Skip to main content
Browse Subject Areas

Click through the PLOS taxonomy to find articles in your field.

For more information about PLOS Subject Areas, click here.

  • Loading metrics

CRISPR-FOCUS: A web server for designing focused CRISPR screening experiments

  • Qingyi Cao,

    Roles Conceptualization, Formal analysis, Methodology, Software, Writing – original draft, Writing – review & editing

    Affiliation State Key Laboratory for Diagnosis and Treatment of Infectious Diseases, Collaborative Innovation Center for Diagnosis and Treatment of Infectious Diseases, The First Affiliated Hospital, College of Medicine, Zhejiang University, Hangzhou, Zhejiang, P. R. China

  • Jian Ma,

    Roles Methodology, Software

    Affiliation Department of Bioinformatics, School of Life Science and Technology, Tongji University, Shanghai, P. R. China

  • Chen-Hao Chen,

    Roles Methodology, Software

    Affiliations Center for Functional Cancer Epigenetics, Dana-Farber Cancer Institute, Boston, MA, United States of America, Department of Biostatistics and Computational Biology, Dana-Farber Cancer Institute and Harvard T.H. Chan School of Public Health, Boston, MA, United States of America

  • Han Xu,

    Roles Methodology, Software

    Current address: Department of Epigenetics and Molecular Carcinogenesis, University of Texas MD Anderson Cancer Center, Houston, TX, United States of America

    Affiliations Center for Functional Cancer Epigenetics, Dana-Farber Cancer Institute, Boston, MA, United States of America, Department of Biostatistics and Computational Biology, Dana-Farber Cancer Institute and Harvard T.H. Chan School of Public Health, Boston, MA, United States of America

  • Zhi Chen ,

    Roles Conceptualization, Supervision (ZC); (WL); (XSL)

    Affiliation State Key Laboratory for Diagnosis and Treatment of Infectious Diseases, Collaborative Innovation Center for Diagnosis and Treatment of Infectious Diseases, The First Affiliated Hospital, College of Medicine, Zhejiang University, Hangzhou, Zhejiang, P. R. China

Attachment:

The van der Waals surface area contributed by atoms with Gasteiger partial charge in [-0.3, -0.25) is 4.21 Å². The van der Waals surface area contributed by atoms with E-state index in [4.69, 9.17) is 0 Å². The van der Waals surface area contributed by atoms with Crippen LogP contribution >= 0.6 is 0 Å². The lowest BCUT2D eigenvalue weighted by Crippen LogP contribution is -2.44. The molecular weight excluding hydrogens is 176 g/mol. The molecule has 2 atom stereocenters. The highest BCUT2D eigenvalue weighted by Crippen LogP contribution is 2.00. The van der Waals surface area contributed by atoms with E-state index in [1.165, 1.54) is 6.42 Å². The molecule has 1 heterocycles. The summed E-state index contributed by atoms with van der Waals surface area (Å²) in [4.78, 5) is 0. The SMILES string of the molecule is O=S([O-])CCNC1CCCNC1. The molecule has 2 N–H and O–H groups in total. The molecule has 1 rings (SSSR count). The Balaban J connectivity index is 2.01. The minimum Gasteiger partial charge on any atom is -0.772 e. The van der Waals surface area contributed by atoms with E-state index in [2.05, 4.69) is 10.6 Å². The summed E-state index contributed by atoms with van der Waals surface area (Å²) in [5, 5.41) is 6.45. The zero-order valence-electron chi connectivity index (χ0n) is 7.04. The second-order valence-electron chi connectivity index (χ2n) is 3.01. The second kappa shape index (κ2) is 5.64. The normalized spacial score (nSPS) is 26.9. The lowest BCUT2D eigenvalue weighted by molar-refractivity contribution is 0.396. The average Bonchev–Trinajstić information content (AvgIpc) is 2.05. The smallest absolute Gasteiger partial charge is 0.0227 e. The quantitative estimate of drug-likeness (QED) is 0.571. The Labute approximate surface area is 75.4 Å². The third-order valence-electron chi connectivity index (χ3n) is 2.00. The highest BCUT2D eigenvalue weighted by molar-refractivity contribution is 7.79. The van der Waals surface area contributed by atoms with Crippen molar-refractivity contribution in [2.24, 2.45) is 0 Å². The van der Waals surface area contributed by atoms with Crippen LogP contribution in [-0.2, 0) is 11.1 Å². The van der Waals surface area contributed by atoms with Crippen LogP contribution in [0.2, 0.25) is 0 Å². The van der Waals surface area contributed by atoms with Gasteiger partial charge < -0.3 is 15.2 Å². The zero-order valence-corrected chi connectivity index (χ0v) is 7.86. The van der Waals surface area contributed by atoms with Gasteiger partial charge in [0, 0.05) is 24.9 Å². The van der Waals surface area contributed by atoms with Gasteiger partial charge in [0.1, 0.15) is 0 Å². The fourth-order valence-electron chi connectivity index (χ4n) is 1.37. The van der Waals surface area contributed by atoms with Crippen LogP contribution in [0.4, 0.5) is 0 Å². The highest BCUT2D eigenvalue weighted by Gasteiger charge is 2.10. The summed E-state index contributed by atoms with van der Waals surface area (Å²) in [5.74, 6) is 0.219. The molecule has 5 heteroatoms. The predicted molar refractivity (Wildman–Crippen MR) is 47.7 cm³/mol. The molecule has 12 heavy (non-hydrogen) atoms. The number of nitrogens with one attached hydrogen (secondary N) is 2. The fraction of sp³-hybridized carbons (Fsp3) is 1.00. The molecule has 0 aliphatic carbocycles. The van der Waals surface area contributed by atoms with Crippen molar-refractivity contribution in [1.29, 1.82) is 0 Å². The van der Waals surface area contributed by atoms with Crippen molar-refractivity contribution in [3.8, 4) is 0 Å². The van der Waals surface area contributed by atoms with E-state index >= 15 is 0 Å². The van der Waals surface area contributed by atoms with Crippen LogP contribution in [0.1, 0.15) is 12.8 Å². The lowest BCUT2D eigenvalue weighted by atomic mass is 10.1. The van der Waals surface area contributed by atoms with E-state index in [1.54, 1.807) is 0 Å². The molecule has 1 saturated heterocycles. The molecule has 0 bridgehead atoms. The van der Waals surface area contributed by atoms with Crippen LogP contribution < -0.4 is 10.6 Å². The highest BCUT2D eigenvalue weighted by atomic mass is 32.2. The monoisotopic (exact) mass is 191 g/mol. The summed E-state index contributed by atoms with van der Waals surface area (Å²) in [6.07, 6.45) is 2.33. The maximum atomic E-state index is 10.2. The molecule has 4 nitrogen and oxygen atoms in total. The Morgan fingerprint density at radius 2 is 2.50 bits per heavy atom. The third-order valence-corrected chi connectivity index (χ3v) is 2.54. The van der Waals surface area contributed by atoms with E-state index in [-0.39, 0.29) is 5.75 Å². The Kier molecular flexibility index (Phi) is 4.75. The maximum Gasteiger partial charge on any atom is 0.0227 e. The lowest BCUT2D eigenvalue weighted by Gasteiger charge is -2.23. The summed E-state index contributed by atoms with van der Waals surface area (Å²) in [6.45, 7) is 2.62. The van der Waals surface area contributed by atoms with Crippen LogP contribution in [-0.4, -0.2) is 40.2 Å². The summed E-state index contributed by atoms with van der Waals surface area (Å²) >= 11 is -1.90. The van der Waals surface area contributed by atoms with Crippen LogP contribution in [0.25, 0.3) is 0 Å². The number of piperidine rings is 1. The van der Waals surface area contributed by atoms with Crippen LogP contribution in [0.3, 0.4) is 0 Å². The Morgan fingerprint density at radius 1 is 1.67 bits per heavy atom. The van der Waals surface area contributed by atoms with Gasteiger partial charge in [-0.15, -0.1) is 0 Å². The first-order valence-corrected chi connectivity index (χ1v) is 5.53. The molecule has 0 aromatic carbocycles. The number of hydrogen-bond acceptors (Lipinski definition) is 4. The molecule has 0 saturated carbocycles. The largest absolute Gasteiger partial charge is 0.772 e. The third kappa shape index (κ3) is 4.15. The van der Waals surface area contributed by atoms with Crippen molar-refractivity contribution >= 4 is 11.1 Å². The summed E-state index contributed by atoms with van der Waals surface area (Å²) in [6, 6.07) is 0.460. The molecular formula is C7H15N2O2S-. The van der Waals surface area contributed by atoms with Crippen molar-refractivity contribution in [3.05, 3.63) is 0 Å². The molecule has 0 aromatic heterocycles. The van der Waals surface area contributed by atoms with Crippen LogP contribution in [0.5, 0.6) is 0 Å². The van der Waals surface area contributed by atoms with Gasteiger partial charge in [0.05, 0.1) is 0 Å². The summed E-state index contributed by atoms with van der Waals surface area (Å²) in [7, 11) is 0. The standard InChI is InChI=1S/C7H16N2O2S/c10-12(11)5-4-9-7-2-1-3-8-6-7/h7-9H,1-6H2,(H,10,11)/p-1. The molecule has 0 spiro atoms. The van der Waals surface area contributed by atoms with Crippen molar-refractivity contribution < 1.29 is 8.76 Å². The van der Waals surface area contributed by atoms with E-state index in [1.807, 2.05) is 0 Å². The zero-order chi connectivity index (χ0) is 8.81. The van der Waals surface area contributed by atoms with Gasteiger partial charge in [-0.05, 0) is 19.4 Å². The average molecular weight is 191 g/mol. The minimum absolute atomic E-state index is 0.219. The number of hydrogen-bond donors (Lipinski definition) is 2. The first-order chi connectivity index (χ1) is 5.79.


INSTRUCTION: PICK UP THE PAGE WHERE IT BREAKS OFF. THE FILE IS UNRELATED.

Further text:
• Wei Li ,

    Roles Conceptualization, Methodology, Supervision, Writing – original draft, Writing – review & editing (ZC); (WL); (XSL)

    Affiliations Center for Functional Cancer Epigenetics, Dana-Farber Cancer Institute, Boston, MA, United States of America, Department of Biostatistics and Computational Biology, Dana-Farber Cancer Institute and Harvard T.H. Chan School of Public Health, Boston, MA, United States of America

  • X. Shirley Liu

    Roles Conceptualization, Funding acquisition, Supervision, Writing – original draft, Writing – review & editing (ZC); (WL); (XSL)

    Affiliations Center for Functional Cancer Epigenetics, Dana-Farber Cancer Institute, Boston, MA, United States of America, Department of Biostatistics and Computational Biology, Dana-Farber Cancer Institute and Harvard T.H. Chan School of Public Health, Boston, MA, United States of America


The recently developed CRISPR screen technology, based on the CRISPR/Cas9 genome editing system, enables genome-wide interrogation of gene functions in an efficient and cost-effective manner. Although many computational algorithms and web servers have been developed to design single-guide RNAs (sgRNAs) with high specificity and efficiency, algorithms specifically designed for conducting CRISPR screens are still lacking. Here we present CRISPR-FOCUS, a web-based platform to search and prioritize sgRNAs for CRISPR screen experiments. With official gene symbols or RefSeq IDs as the only mandatory input, CRISPR-FOCUS filters and prioritizes sgRNAs based on multiple criteria, including efficiency, specificity, sequence conservation, isoform structure, as well as genomic variations including Single Nucleotide Polymorphisms and cancer somatic mutations. CRISPR-FOCUS also provides pre-defined positive and negative control sgRNAs, as well as other necessary sequences in the construct (e.g., U6 promoters to drive sgRNA transcription and RNA scaffolds of the CRISPR/Cas9). These features allow users to synthesize oligonucleotides directly based on the output of CRISPR-FOCUS. Overall, CRISPR-FOCUS provides a rational and high-throughput approach for sgRNA library design that enables users to efficiently conduct a focused screen experiment targeting up to thousands of genes.

(CRISPR-FOCUS is freely available at